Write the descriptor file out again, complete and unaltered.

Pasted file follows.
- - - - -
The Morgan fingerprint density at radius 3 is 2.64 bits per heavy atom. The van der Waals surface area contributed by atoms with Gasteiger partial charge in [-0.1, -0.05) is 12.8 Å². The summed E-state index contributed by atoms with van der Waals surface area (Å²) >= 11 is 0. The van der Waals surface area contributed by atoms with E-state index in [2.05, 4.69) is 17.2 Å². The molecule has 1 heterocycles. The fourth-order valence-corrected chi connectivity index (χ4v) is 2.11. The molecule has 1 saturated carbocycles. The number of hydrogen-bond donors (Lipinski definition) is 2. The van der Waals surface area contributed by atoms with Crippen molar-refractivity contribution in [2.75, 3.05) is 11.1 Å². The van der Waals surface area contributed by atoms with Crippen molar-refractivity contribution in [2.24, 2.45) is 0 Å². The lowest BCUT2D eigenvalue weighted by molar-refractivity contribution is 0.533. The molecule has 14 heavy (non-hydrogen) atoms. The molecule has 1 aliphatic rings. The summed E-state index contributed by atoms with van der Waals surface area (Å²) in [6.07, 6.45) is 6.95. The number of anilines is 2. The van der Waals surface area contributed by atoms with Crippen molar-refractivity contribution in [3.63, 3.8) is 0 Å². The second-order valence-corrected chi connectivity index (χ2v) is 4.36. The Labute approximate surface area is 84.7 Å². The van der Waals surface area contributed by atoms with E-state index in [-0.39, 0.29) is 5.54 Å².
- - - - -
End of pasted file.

The Morgan fingerprint density at radius 3 is 2.64 bits per heavy atom. The van der Waals surface area contributed by atoms with Gasteiger partial charge in [-0.1, -0.05) is 12.8 Å². The summed E-state index contributed by atoms with van der Waals surface area (Å²) >= 11 is 0. The van der Waals surface area contributed by atoms with E-state index in [2.05, 4.69) is 17.2 Å². The molecule has 1 heterocycles. The fourth-order valence-corrected chi connectivity index (χ4v) is 2.11. The molecule has 1 saturated carbocycles. The number of hydrogen-bond donors (Lipinski definition) is 2. The van der Waals surface area contributed by atoms with Crippen molar-refractivity contribution in [2.75, 3.05) is 11.1 Å². The van der Waals surface area contributed by atoms with Crippen molar-refractivity contribution in [2.24, 2.45) is 0 Å². The lowest BCUT2D eigenvalue weighted by molar-refractivity contribution is 0.533. The molecule has 14 heavy (non-hydrogen) atoms. The molecule has 1 aliphatic rings. The summed E-state index contributed by atoms with van der Waals surface area (Å²) in [6.07, 6.45) is 6.95. The number of anilines is 2. The van der Waals surface area contributed by atoms with Crippen molar-refractivity contribution in [3.63, 3.8) is 0 Å². The second-order valence-corrected chi connectivity index (χ2v) is 4.36. The Labute approximate surface area is 84.7 Å². The van der Waals surface area contributed by atoms with E-state index in [-0.39, 0.29) is 5.54 Å².